There have been lots of visiting kids here the past couple of weeks. My neice and nephew have been visiting off and on over the summer thus far – although they’re returning home on Tuesday. I’m going to miss them so! And my best friend – who lives in Mexico with her husband and children – spends the summers here with her parents, who live right down the street from us and go to the same church that we do. So Pepper has been on recipient of oodles of love overload all week long. I think she’s had more kids throwing balls for her to chase the past two weeks than she has in the entirety of her life. She’s really been sleeping well at night!


Here’s one of the Blue Andalusians. I think they’re just beautiful. They are great foragers – and so GREAT for a backyard flock that gets to free range. They’re quiet, polite, and are reputed to be excellent layers – of white eggs! Go figure!

Here’s one of the Delawares in the garden – eating weeds. I love it when they eat weeds – and remember to leave my cucumbers alone! Isn’t she pretty? She’s got black tips on her tail feathers, too. Interestingly enough, the Delawares lay brown eggs!

John and I were lamenting tonight about the sad state of affairs the garden is in this year. Well, I did have a major orthopedic surgery – so I’m almost no help. I can weed some – but as you can see here – not nearly enough! Here a couple of the Speckled Sussex are helping me with weeding. Those are lima and bush beans behind them.

But when it comes right down to it – we’re doing the best we can – and were just so thankful that we have a garden to grow things in!

Look – lots of cucumber flowers – woo hoo!

When this cucumber grows up – it’s going to be in my next batch of Creamy Cucumber Salad!

Here’s Caleb – without a nose. When I was out weeding in the garden tonight he HAD to get close – and as I was trying to take his picture he turned away! Stinker!

OH! And look what we have! I actually ate one tonight – and it was perfectly ripe, sweet, luscious, and perfect. It was the ONLY ONE that was ripe, though. That’s okay – I need the week that it will take them to ripen up to get some projects done before I jump in and start canning jams and jellies.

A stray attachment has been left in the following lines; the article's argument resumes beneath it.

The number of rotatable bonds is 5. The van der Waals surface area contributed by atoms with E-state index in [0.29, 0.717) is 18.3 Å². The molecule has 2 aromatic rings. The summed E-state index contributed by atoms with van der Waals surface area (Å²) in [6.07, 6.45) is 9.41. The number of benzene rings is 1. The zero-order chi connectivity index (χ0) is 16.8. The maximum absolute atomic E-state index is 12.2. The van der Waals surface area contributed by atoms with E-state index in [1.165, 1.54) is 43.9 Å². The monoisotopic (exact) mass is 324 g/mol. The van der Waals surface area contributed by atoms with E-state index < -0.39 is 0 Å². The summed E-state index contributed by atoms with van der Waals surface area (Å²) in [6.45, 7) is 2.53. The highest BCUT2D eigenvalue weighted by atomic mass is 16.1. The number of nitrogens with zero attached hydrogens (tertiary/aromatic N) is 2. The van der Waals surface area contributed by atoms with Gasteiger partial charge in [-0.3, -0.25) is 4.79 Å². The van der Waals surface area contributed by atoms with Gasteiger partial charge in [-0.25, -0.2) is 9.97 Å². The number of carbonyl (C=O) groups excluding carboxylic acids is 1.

This is our first year to do corn in AGES. We just really hadn’t had success previously. But with the expanded garden plot we decided to try again. It’s actually about as tall as John – and has put tassels on. I love that! That means there will be corn!

The green beans are coming along nicely. Thus far – no deer have obliterated them. I’ve got a couple of tomato plants that have bites out of them – but so far, they’re leaving the green beans alone.

And if this isn’t cause for rejoicing, then I just don’t know what is!


I love these tomatoes – even with the couple of little chicken peck marks in them. They’re a green stripey tomato. I think they’re going to be similar to the ones I eat in Spain – I sure hope so. If so – then it’ll be tomato mush for me!

This really has been the weirdest tomato year we’ve had in a long time. Some of the plants are thriving. Some have set fruit literally at the GROUND – what’s with that? Others are just looking like late bloomers – big time. Virtually every plant has some fruit on it – but man, not the bounty we had last year. Of course, it’s still early…

One of the blogs I’ve read in the past – The Shibaguyz – have constructed potato condos. John decided to give the design a go this year. You build this frame, put the soil in the bottom, add your seed potatoes, and then when the potatoes have come up about a foot or so, you add the next row of boards all around, adding more soil. Again, you wait until more growth, and repeat the process. They say you can harvest 100 pounds of potatoes from one Condo. When it’s time to harvest, you unscrew the bottom row of boards, pull the soil out, and there will be your potatoes! Cool, huh?

Here’s a good peek at the expanded garden plot. See all of the blank space? Yep – it’s the stuff we just haven’t gotten around to planting this year. It’s so bizarre. But, oh well!